Their efforts were not in vain: Taylor carried Massachusetts and 14 of the other 29 states on his way to the presidency. With the exception of Worcester, the Whig candidate won every town in which Lincoln spoke. In fact, though, Lincoln’s own role in electing Taylor was likely minimal. By the end of his campaign swing, Boston dailies were still misspelling his name as “Abram Lincoln.” The influence of Boston on Lincoln, meanwhile, would endure over days and years to come.
Seward’s antislavery speech at Tremont Temple moved Lincoln profoundly. Shortly after the rally, he told the former New York governor, “I have been thinking about what you said in your speech. I reckon you are right. We have got to deal with this slavery question, and got to give more attention to it hereafter than we have been doing.” Even though the two men did not meet again for a dozen years, Lincoln in 1860 still vividly recalled their meeting in Boston: “Twelve years ago you told me that this cause would be successful, and ever since I have believed that it would be.”
Perhaps spurred by Seward’s sentiments, Lincoln returned to Congress and immediately drafted a proposal for the gradual emancipation of slaves in the District of Columbia; on the proslavery side, the proposal also included compensation for slave owners and the arrest of all fugitive slaves in the capital. This compromise measure was ultimately scuttled by zealous lawmakers on both sides of the slavery issue, and caused Boston abolitionist Wendell Phillips, frustrated at Lincoln’s tentative approach on such a clear moral issue, to call him “that slave hound from Illinois.”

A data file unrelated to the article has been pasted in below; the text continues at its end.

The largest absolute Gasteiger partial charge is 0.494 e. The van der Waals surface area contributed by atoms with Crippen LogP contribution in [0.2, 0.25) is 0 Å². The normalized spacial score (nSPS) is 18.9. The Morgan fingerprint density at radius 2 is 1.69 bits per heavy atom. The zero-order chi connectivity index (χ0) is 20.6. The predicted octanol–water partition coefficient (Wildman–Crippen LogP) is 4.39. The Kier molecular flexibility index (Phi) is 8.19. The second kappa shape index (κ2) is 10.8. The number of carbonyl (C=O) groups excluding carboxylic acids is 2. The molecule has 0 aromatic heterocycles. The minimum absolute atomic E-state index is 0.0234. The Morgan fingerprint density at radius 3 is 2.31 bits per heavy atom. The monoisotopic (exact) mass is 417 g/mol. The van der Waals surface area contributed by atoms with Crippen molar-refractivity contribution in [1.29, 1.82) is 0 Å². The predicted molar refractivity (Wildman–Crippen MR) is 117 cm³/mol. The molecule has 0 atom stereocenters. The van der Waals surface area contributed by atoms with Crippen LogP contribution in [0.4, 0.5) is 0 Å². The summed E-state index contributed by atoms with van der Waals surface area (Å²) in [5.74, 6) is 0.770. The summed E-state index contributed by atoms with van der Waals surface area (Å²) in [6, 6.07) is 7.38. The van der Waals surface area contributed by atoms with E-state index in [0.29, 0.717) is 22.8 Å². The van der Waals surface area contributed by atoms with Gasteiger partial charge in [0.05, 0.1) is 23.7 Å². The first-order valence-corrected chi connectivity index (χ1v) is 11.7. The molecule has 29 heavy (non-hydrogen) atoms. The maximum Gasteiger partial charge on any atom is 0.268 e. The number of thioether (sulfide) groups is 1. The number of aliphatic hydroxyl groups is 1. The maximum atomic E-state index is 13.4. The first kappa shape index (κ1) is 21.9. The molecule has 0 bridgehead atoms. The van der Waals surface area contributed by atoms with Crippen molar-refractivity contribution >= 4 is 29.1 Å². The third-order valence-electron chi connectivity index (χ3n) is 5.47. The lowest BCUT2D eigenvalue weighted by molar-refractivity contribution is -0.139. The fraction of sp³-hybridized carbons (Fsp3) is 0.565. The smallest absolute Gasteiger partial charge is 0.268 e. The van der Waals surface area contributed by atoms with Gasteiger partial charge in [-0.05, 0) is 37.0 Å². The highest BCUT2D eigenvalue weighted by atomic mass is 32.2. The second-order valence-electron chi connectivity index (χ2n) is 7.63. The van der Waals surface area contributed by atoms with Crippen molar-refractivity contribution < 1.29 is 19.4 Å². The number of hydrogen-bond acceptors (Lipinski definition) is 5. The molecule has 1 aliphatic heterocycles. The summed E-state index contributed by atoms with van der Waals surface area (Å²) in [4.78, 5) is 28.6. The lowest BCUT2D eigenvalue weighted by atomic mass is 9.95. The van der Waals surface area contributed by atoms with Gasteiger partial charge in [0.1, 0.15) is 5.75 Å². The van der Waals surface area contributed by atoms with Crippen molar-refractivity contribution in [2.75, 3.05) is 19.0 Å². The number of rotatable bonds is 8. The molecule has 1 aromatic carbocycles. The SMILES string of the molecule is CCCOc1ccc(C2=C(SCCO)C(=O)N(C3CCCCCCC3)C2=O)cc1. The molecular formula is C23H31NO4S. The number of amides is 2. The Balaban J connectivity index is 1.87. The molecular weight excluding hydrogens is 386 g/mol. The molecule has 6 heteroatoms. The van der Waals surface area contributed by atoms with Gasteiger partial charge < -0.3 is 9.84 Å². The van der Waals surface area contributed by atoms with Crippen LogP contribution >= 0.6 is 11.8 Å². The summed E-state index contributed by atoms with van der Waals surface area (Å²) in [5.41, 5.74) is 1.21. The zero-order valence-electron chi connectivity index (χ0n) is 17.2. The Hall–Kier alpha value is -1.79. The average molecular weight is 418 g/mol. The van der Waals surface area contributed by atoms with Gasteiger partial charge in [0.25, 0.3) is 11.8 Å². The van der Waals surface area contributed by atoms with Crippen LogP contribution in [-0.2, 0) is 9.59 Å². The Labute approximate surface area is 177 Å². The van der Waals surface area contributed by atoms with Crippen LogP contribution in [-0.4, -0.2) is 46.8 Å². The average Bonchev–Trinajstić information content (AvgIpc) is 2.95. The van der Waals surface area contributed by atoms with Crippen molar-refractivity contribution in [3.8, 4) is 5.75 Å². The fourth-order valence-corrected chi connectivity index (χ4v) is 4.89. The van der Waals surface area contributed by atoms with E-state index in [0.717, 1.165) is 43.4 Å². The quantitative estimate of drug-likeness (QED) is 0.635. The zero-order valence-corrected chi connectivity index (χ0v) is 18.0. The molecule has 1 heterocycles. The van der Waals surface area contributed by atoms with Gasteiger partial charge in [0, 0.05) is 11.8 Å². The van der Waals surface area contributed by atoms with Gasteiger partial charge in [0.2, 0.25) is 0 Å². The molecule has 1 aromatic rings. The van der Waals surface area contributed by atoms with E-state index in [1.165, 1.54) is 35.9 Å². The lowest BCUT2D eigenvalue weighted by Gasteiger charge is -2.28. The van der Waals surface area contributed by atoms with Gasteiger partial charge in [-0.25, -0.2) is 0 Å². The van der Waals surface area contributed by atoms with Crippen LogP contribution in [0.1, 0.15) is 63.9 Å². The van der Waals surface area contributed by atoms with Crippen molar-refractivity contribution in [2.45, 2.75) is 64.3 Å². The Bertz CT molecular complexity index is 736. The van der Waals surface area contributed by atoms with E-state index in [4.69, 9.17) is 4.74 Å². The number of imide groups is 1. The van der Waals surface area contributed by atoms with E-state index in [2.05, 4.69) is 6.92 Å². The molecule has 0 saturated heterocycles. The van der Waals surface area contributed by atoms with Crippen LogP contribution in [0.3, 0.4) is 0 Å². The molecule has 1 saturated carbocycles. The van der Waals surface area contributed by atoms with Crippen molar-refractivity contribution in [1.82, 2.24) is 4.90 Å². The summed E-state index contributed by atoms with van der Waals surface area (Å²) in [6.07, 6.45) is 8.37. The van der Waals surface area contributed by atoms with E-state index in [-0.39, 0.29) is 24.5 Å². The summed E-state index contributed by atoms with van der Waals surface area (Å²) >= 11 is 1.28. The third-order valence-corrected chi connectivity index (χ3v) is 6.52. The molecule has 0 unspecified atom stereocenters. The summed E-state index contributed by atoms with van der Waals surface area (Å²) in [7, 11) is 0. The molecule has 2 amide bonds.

But Lincoln’s conversion to the cause was still unfolding. Over the next decade, his own furor for the antislavery cause deepened to match the passion he had encountered in Massachusetts and ultimately forged his political destiny. The state’s antislavery Whigs and those Free Soilers whom Lincoln railed against in 1848 helped launch the Republican Party, which nominated the former Illinois congressman as its standard-bearer in 1860 on a platform advocating against slavery’s spread. In the general election, Lincoln carried Massachusetts easily.
Once Lincoln was in the White House, Boston’s support for—and influence on—the new president continued. Radical Boston abolitionists such as Phillips, Julia Ward Howe, and William Lloyd Garrison kept the pressure on Lincoln to follow his ideals, and when war broke out, Bostonians enthusiastically answered his call for volunteers. Four days after the first shots were fired at Fort Sumter, crowds lined the city streets to cheer the parading Sixth Massachusetts Volunteer Regiment as it left to protect the nation’s capital. Attacked by Confederate sympathizers in Baltimore, four of the unit’s soldiers became the first to spill blood for the Union cause. When other state units failed to arrive in Washington, Lincoln complained to the Massachusetts militiamen, “You are the only Northern realities.”
Once those Bay State soldiers and the rest of the Union Army turned the tide of the Civil War, Lincoln finally issued the Emancipation Proclamation in 1863, and in a nod to the moral leadership of Massachusetts abolitionists, he symbolically gave the pen used to sign the document to longtime Boston antislavery crusader George Livermore. That gift symbolized just how much the politician who came to Boston in 1848 seeking votes for a slaveholder had evolved.
Today, tucked in a corner of Park Square near the spot where Lincoln first set foot in the city, stands an enduring monument to the Great Emancipator. At its base is an inscription to Lincoln’s final legacy to Massachusetts and beyond: “A race set free and the country at peace—Lincoln rests from his labors.”
Christopher Klein is the author of the forthcoming biography “Strong Boy: The Life and Times of John L. Sullivan.” E-mail him at firstname.lastname@example.org.